Electric VehiclesUsing energy stored in the batteries of electric vehicles to power large buildings not only provides electricity for the building, but also increases the lifespan of the vehicle batteries, new research shows.

Researchers have demonstrated that vehicle-to-grid (V2G) technology can take enough energy from idle electric vehicle (EV) batteries to be pumped into the grid and power buildings—without damaging the batteries.

This new research into the potentials of V2G shows that it could actually improve vehicle battery life by around ten percent over a year.

For two years, Kotub Uddin, a senior research fellow at the University of Warwick’s Warwick Manufacturing Group, and his team analyzed some of the world’s most advanced lithium ion batteries used in commercially available EVs—and created one of the most accurate battery degradation models existing in the public domain—to predict battery capacity and power fade over time, under various aging acceleration factors—including temperature, state of charge, current, and depth of discharge.

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An interdisciplinary team, including 32 year ECS member Stuart Licht and ECS student member Matthew Lefler, has developed a way to make electric vehicles that are not only carbon neutral, but carbon negative – capable of reducing the amount of atmospheric carbon dioxide as they operate by transforming the greenhouse gas.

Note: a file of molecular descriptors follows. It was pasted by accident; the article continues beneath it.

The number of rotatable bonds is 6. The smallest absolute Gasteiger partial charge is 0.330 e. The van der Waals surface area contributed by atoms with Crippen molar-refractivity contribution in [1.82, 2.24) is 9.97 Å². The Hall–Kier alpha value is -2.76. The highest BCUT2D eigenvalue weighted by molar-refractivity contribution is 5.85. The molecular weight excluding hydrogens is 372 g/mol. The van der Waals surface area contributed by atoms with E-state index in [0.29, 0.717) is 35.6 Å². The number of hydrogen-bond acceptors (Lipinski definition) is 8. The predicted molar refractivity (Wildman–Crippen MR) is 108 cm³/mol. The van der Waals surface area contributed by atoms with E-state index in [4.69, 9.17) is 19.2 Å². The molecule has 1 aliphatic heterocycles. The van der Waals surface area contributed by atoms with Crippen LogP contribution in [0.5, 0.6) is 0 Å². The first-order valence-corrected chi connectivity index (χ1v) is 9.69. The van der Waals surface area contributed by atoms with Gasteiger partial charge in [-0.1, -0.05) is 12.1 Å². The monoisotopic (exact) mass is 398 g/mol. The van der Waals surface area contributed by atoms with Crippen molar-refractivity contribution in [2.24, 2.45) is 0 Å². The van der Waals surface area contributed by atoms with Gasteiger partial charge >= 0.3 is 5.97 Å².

By replacing the graphite electrodes that are currently being used in the development of lithium-ion batteries for electric cars with carbon materials recovered from the atmosphere, the researchers have been able to develop a recipe for converting collected carbon dioxide into batteries.

This from Vanderbilt University:

The team adapted a solar-powered process that converts carbon dioxide into carbon so that it produces carbon nanotubes and demonstrated that the nanotubes can be incorporated into both lithium-ion batteries like those used in electric vehicles and electronic devices and low-cost sodium-ion batteries under development for large-scale applications, such as the electric grid.

Read the full article.

The research is not the first time scientists have shown progress in collecting and converting harmful greenhouse gases from the environment.

Typically, carbon dioxide conversion revolves around transforming the gas into low-value fuels such as methanol. These conversions often do not justify the costs.

(MORE: Read “Carbon Nanotubes Produced from Ambient Carbon Dioxide for Environmentally Sustainable Lithium-Ion and Sodium-Ion Battery Anodes.“)

However, the new process produces better batteries that are not only expected to be efficient, but also cost effective.

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A New Generation of Electric Car Battery

Scientists out of the University of Waterloo are one step closer to inventing a cheaper, lighter and more powerful rechargeable battery for electric vehicles. At the heart of this discovery lies a breakthrough in lithium-sulfur batteries due to an ultra-thin nanomaterial.